Don’t be Misdiagnosed!

There is no cure. Those fatal words …there is no cure, can be heard from the lips of every researcher, medical professional, and caregiver across the globe. When one thinks of Alzheimer’s disease, fatal doom and gloom looms ominously overhead. There are, however, disease processes that take on characteristics of Alzheimer’s disease. Meticulously acquainting yourself with the 10 warning signs of Alzheimer’s disease is another way of determining whether or not it is Alzheimer’s disease or another disease process at work.

If there are other disease processes at work, there is a high probability that once they are treated, the signs and symptoms should go away. Keep in mind, the specific disease processes described below that have dementia type signs and symptoms, have the potential of being corrected or reversed. Always seek the professional guidance of a medical provider before diagnosing Alzheimer’s disease or other dementia.

  1. Medication/drugs. Medication/drugs can cause one’s cognitive abilities to be confused and lead to agitation but when stopped, signs and symptoms of Alzheimer’s disease go away. If your loved one has recently started a new medication and is showing signs and symptoms of confusion that one might associate with dementia, talk to your healthcare provider. The medication just might be the culprit.
  2. Emotional problems. Depression is commonly mistaken for dementia; particularly early on it can be very difficult to distinguish one from the other. One possible distinguishing factor is that the depressed person can usually remember recent things although they may not want to. If there is real dementia, the demented person will not be able to recall recent memory.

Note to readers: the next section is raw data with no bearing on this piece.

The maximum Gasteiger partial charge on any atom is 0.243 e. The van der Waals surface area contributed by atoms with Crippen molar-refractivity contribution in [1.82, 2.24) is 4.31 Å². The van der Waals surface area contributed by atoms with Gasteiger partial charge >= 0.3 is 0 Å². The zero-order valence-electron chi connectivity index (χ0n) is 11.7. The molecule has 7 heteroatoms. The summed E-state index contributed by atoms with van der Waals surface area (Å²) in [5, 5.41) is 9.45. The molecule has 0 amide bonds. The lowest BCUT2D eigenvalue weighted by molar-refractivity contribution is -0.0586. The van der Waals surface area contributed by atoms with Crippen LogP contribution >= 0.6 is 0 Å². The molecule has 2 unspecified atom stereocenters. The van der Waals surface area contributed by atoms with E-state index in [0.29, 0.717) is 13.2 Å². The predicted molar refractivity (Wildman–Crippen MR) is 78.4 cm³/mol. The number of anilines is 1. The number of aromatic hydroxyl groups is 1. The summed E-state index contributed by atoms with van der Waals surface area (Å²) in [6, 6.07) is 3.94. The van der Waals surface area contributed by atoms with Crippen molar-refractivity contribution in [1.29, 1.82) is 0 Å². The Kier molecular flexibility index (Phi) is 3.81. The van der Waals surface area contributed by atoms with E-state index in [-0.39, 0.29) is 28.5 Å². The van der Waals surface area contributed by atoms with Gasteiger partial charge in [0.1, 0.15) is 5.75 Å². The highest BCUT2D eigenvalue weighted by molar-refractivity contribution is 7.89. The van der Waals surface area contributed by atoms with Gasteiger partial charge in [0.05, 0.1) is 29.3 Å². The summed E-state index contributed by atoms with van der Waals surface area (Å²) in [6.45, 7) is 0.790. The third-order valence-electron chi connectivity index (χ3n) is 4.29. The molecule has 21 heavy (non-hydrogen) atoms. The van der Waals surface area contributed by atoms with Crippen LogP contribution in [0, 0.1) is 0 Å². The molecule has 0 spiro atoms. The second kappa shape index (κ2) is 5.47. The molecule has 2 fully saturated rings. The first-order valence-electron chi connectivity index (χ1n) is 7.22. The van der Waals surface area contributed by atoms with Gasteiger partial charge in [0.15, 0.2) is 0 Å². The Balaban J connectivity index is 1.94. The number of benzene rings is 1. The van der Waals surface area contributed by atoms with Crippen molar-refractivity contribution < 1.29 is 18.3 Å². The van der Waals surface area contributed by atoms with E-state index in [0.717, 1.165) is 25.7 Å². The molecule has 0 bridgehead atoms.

3. Metabolic changes in one’s body. When we have deficiencies in key nutrients such as vitamin B12, or problems with our thyroid gland, both of these and others could lead to signs and symptoms that are like Alzheimer’s disease.
  4. Impairment in our hearing and seeing. Many times as people get older they have challenges with their hearing as well as their vision. Both of these could be mistaken for a sign or symptom of dementia. Healthy aging, if one is not aware, might mistake some signs and symptoms of natural aging to Alzheimer’s disease. Impairments in hearing and seeing oftentimes are associated with a normal aging process.
  5. Brain Abnormalities. There are certain abnormalities that take place in the brain that can give the appearance of dementia. Once the abnormalities are medically diagnosed and treated, the signs and symptoms of dementia are corrected.
  6. Tumor Mass or a Sub neural Hematoma. The tumor mass or a sub neural hematoma to the brain (a form of traumatic brain injury), both of which are potentially correctable, could lead to signs and symptoms that appear to be dementia.
  7. Infection: An infection of any type could may led to a person being confused, agitated and even forgetful. Once the infection is corrected, the signs and symptoms of dementia should be gone if that is the cause of the confusion.
  8. Anemia: Anemia relates to a lowering of your blood count and consequently your body is deprived of the appropriate amount of oxygen needed by different tissues throughout your body specifically the brain. This lack of oxygen could lead to some confusion and agitation and could be mistaken for dementia. Correcting the anemia, could potentially correct the dementia like symptom.